A serious adverse event that occurs at a US site should be reported to every European NCA in which the investigation is also being conducted. CDG recommends that investigations in the US and EU be administered and managed as separate studies because: 1) it is difficult to meet the reporting requirements of two different regulatory entities in the same investigation, and 2) it is difficult to justify pooling data given the differences in medical practice. Patients in countries with socialized medicine tend to be farther along in the disease process before receiving medical care than patients from countries with for-profit medical care.
The guidance makes no mention of reporting serious adverse events to Ethical Committees. It doesn't discuss sharing of data between National Competent Authorities. It doesn't address setting up a European database of serious adverse events. And it doesn't address making the SAE reports available to the public. As much as we have complained about a lack of transparency and organization at FDA in recent whitepapers, Europe has a long way to go before it catches up.
 MEDDEV 2.7/4 Clinical investigations: A guide for manufacturers and Notified Bodies
The European Commission also published MEDDEV 2.7/4 "Guidelines on Clinical Investigation: A Guide for Manufacturers and Notified Bodies" in December 2010. Again the guideline is not legally binding, but it reflects the thinking of the European Commission and what manufacturers can reasonably expect from their Notified Bodies.
The guideline tries to clarify the European distinctions between clinical data, clinical evaluation [reports], and clinical evidence. The logic is not obvious, so I've designed a graphic to help sort it out.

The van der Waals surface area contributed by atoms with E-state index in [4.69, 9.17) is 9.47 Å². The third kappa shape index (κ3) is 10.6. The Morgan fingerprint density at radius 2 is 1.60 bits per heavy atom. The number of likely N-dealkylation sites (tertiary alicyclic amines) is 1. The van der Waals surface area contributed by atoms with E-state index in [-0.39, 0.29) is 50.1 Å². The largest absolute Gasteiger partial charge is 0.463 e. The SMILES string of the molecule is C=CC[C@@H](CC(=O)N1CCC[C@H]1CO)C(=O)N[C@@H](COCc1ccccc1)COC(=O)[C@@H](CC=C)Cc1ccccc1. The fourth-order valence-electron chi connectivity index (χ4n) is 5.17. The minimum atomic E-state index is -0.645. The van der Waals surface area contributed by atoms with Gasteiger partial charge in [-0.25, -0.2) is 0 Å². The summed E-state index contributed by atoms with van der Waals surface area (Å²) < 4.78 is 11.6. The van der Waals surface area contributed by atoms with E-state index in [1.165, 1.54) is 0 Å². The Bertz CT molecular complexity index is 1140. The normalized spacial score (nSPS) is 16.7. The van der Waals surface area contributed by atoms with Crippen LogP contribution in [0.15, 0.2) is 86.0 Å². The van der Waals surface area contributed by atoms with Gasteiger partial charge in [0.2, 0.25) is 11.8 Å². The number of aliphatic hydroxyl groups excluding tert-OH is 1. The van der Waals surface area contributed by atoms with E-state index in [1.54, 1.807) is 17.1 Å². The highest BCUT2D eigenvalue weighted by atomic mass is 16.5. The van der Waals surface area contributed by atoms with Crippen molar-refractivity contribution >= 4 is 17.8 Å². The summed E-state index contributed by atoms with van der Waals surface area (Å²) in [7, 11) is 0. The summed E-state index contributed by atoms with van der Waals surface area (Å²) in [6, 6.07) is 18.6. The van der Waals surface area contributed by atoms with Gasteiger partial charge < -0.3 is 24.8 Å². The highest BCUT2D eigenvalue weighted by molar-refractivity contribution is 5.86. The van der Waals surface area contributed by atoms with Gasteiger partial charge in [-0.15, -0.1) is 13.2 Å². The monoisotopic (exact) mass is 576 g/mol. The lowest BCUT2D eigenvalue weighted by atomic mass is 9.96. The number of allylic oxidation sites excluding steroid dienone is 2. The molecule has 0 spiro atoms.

Clinical data are numbers, values, measurements, and the like, taken from the literature, sponsored clinical investigations, and other reports such as complaint history files and risk management systems.
Clinical data are assessed, analyzed, and written up in clinical evaluation reports.
Clinical evidence is both the original clinical data (numbers and values) and the clinical evaluation report.
If the clinical evidence is sufficient to establish the safety and performance of a device for its intended use, then the manufacturer may declare conformity to the essential requirements and proceed to market the device. If the clinical evidence is insufficient to establish safety and performance, the manufacturer may withdraw the claim or proceed to a new clinical trial in an effort to generate data to substantiate the claim.
Differences between US and EU
The fundamentals of good clinical practices haven't changed and are not much different between the US and EU. The new ISO 14155 standard was written to harmonize as close as possible with the existing ICH-GCPs; so if you are an experienced clinical research professional there will be no surprises. But there are some differences in implementation.
The first difference is the heavy level of adverse event reporting in Europe. Even for European Class I and IIa devices, all adverse events are reportable to sponsors, Ethics Committees, and NCAs; and all serious adverse events—device related or not—are reportable to NCAs within 2-7 days. In the States, for significant risk devices, only adverse device effects are reportable to sponsors, IRBs, and FDA (unless FDA requires more for a particular investigation); and for non-significant risk devices, adverse device effects are only reportable to sponsors and IRBs.
The second difference will be the increased emphasis on risk management in the clinical investigation process and figuring out how to apply ISO 14971 "Application of risk management to medical devices" to clinical investigations.
If you have comments, disagreements, or additional information, please post them below. I look forward to hearing from you.
Happy New Year,
Nancy J Stark, PhD
President, Clinical Device Group Inc